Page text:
Researchers in China and Germany, inspired by the skin structure of the panther chameleon (shown here), have devised a method for creating programmably color-changing, biocompatible hydrogels for possible use in sensors and artificial skins. [Image: MarkBridger/Getty Images]
Taking a cue from the color-changing prowess of the panther chameleon, researchers in China and Germany have developed an artificial hydrogel that can generate programmable fluorescent color changes triggered by variations in temperature or pH (Cell Rep. Phys. Sci, doi: 10.1016/j.xcrp.2021.100417). The key to the system is a layered core–shell structure that surrounds a central, red-fluorescent hydrogel substance, or luminogen, with thin layers of green and blue hydrogel luminogens—the intensities of which can be controlled independently.
The team demonstrated the novel hydrogels in an application involving the detection of spoilage in seafood, in response to amine vapors given off by microbes as the fish goes bad. The group also envisions potential uses in anti-counterfeiting, dynamically camouflaged robots and other areas.
As revealed in a study published in 2015, the panther chameleon achieves its dazzling color-changing feats through two skin layers, arranged in a core–shell structure, that are infused with guanine photonic nanocrystals. By independently tuning of the lattice spacing in these nanocrystal-bearing layers, the creature can achieve rapid, brilliant color changes—and thereby demonstrate its mojo in courtship or aggressive situations.
The researchers behind the new work—including scientists from the Chinese Academy of Sciences, the South China University of Technology and Tsinghua University, China, and the Karlsruhe Institute of Technology, Germany—wanted to see if they could cook up an artificial material that mimicked the chameleon’s dermal magic. They zeroed in on the prospects for achieving the feat by using a similar core–shell structure in polymeric hydrogels. These waterlogged, soft and biocompatible materials have the potential to integrate into a variety of applications.
To build their color-shifting core–shell hydrogels, the researchers looked to another natural example: the inside-out growth characteristic of eggs and onions. They began with a core containing a specially designed monomer, K6APA, that includes a chemical ligand that forms red-fluorescent complexes when linked up with ions of the element europium (Eu3+). They then bathed the core material in aqueous Eu3+ solutions, creating the desired fluorescent complexes and also packing the hydrous material with excess free europium ions.
Next, this red-fluorescent core hydrogel—referred to by the team as the “Eugel”—was incubated successively in solutions including sodium alginate (Alg) and blue- and green-fluorescent polymers. This created, around the Eugel core, an aqueous shell consisting of thin layers of fluorescent material around the Eugel. As the excess europium ions from the core diffused into this outer shell, they reacted with carboxylate groups in the sodium alginate, causing the Alg layers themselves instantly to gel up.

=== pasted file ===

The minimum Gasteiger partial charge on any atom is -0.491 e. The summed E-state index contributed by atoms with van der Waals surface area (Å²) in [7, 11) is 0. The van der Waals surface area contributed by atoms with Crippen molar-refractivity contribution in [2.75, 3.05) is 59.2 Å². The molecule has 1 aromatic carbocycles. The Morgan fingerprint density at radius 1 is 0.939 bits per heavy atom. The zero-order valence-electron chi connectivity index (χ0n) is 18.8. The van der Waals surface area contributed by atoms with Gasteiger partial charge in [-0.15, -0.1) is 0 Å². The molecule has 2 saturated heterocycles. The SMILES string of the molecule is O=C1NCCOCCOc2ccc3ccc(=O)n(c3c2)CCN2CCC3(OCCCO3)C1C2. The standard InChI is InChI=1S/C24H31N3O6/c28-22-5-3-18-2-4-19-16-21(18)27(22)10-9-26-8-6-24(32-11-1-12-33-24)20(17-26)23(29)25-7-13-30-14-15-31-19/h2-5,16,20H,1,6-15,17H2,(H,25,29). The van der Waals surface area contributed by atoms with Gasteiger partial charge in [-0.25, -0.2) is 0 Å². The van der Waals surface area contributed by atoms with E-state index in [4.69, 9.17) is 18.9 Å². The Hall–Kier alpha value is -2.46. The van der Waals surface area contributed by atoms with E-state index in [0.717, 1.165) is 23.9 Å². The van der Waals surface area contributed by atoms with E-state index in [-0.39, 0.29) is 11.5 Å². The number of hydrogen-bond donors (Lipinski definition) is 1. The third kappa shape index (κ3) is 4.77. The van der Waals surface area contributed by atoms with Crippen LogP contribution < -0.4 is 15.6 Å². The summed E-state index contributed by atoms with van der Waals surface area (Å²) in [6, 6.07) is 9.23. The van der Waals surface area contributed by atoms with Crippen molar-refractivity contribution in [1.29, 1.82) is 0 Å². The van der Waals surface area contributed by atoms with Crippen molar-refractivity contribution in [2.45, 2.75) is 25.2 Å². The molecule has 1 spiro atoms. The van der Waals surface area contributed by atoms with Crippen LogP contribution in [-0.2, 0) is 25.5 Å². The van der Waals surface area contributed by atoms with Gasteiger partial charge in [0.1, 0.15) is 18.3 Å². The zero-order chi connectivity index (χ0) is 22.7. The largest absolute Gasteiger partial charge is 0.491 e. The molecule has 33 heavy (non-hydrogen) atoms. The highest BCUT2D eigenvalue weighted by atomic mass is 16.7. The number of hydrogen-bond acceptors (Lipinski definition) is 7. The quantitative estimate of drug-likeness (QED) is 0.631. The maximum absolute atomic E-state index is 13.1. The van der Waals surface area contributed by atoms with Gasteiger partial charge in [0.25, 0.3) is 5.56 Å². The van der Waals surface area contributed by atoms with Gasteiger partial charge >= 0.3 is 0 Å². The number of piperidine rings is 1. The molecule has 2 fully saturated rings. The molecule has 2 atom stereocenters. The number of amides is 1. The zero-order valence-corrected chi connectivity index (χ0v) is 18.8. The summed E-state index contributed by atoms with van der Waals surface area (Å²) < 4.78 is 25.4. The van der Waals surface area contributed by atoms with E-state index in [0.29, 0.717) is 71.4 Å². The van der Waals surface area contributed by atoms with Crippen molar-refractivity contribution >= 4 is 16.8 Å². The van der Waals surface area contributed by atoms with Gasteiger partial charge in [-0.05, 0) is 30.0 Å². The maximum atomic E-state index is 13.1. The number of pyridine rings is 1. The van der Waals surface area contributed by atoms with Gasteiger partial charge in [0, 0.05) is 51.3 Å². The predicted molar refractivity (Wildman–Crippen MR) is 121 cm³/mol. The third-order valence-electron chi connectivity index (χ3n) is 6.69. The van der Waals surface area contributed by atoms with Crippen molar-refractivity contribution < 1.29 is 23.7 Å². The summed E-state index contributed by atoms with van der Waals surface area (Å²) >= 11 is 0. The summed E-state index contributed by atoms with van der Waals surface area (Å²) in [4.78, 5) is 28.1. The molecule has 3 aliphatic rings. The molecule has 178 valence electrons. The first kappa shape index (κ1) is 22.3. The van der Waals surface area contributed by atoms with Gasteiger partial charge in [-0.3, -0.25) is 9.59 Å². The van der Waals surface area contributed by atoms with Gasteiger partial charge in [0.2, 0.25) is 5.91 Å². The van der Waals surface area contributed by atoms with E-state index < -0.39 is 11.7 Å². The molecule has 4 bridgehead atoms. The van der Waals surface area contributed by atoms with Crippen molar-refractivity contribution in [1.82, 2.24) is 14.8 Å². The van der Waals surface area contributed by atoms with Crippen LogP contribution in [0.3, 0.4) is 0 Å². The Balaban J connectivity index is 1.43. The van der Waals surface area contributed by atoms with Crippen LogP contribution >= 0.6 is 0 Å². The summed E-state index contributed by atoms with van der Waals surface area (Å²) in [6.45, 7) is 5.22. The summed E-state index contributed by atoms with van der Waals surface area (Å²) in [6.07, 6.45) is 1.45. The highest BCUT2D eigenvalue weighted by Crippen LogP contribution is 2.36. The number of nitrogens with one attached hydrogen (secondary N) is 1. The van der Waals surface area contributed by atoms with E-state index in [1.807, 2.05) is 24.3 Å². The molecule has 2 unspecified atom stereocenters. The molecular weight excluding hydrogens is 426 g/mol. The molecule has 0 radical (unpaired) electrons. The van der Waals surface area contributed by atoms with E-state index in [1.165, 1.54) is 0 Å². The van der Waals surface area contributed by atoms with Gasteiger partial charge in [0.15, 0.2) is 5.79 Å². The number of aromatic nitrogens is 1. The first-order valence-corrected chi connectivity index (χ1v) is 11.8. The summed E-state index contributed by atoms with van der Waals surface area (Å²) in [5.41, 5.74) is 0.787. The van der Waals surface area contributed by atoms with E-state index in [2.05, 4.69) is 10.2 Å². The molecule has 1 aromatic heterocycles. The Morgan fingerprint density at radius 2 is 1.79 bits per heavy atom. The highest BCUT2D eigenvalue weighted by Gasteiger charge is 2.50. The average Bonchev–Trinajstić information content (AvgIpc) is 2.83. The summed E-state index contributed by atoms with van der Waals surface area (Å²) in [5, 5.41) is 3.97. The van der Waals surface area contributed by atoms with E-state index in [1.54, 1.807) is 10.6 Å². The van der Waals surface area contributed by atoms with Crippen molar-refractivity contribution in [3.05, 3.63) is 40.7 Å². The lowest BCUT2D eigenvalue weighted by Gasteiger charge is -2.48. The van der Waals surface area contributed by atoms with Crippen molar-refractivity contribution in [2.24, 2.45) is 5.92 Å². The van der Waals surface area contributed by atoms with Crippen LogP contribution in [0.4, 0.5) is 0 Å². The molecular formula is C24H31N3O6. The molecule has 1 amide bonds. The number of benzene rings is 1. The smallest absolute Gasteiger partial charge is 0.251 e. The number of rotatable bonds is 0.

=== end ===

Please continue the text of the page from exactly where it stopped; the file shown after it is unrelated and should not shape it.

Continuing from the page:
The result of the process was disk-like hydrogel blobs that included a red-fluorescent Eugel core and thin surrounding blue- and green-fluorescent Alg layers. The thickness of the blue- and green-fluorescent layers could be adjusted by adjusting the concentration of europium ions available in the red-fluorescent Eugel core. What’s more, because of the spectral overlap of the specific fluorophores, the team, by tweaking the Alg chemistry, could achieve continuous color changes when the material was exposed to UV light.
Sensing spoiled fish
The team also found that, by mixing the sodium alginate of the Alg with different proportions of chemically responsive or thermoresponsive material, the Eugel–Alg structures could be pressed into service as temperature or chemical sensors. In one proof-of-concept demo, the researchers prepared a core–shell hydrogel with shell fluorescence that changed with increasing concentrations of amine vapors, such as ammonia. Such vapors are known to be an indicator of spoilage in fish and shrimp.
They then created test strips of the material and dropped them into packing boxes containing fresh fish and shrimp, which were then stored at different temperatures for two days. Sure enough, when the researchers returned, the hydrogel strip with fish stored at room temperature had changed color from a dull purple to a bright green—an indication of substantial amine vapor, and a clear sign that the seafood was no longer fit for dinner.
Toward dynamic skins for robots
In a press release accompanying the research, the team leader, Tao Chen, noted that the method for creating the core–shell multi-luminogen structures through ion diffusion “proves to be general.” That suggests, Chen says, that the method could expand for a wide range of applications in soft color-changing materials.
Such applications, the team writes, could include “chemosensing, bioimaging, information encryption, and biomimetic color-changing soft actuators and robotics.” Indeed, Chen notes that the team is currently working on “biomimetic soft camouflaging skins,” toward use in “desirable active camouflage, display and alarm functions in robots.”